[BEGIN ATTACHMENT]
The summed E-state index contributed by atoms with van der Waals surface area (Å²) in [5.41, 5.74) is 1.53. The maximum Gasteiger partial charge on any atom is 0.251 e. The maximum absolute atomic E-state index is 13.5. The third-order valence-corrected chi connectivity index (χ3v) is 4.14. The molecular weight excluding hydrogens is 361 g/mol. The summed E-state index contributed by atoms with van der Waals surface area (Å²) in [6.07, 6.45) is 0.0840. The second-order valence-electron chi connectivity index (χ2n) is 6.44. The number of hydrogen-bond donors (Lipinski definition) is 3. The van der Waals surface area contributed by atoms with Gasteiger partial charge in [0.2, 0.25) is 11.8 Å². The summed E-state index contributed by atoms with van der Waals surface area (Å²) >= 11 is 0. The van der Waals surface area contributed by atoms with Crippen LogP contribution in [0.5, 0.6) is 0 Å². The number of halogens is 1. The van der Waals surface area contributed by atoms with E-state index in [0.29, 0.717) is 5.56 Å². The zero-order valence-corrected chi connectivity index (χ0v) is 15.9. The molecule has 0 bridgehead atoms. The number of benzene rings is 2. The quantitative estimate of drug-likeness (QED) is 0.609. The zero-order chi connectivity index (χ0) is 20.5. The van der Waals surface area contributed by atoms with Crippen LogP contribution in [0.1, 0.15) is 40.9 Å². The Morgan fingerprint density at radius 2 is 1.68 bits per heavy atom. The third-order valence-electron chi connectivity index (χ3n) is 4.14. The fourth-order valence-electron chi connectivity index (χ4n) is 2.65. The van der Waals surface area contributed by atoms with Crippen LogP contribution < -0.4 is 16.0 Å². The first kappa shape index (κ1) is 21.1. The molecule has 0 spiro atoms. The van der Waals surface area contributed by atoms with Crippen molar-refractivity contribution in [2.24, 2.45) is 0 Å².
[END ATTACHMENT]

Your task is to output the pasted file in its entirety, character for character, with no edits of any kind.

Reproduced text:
The summed E-state index contributed by atoms with van der Waals surface area (Å²) in [5.41, 5.74) is 1.53. The maximum Gasteiger partial charge on any atom is 0.251 e. The maximum absolute atomic E-state index is 13.5. The third-order valence-corrected chi connectivity index (χ3v) is 4.14. The molecular weight excluding hydrogens is 361 g/mol. The summed E-state index contributed by atoms with van der Waals surface area (Å²) in [6.07, 6.45) is 0.0840. The second-order valence-electron chi connectivity index (χ2n) is 6.44. The number of hydrogen-bond donors (Lipinski definition) is 3. The van der Waals surface area contributed by atoms with Gasteiger partial charge in [0.2, 0.25) is 11.8 Å². The summed E-state index contributed by atoms with van der Waals surface area (Å²) >= 11 is 0. The van der Waals surface area contributed by atoms with Crippen LogP contribution in [0.5, 0.6) is 0 Å². The number of halogens is 1. The van der Waals surface area contributed by atoms with E-state index in [0.29, 0.717) is 5.56 Å². The zero-order valence-corrected chi connectivity index (χ0v) is 15.9. The molecule has 0 bridgehead atoms. The number of benzene rings is 2. The quantitative estimate of drug-likeness (QED) is 0.609. The zero-order chi connectivity index (χ0) is 20.5. The van der Waals surface area contributed by atoms with Crippen LogP contribution in [0.1, 0.15) is 40.9 Å². The Morgan fingerprint density at radius 2 is 1.68 bits per heavy atom. The third-order valence-electron chi connectivity index (χ3n) is 4.14. The fourth-order valence-electron chi connectivity index (χ4n) is 2.65. The van der Waals surface area contributed by atoms with Crippen LogP contribution < -0.4 is 16.0 Å². The first kappa shape index (κ1) is 21.1. The molecule has 0 spiro atoms. The van der Waals surface area contributed by atoms with Crippen molar-refractivity contribution in [2.24, 2.45) is 0 Å².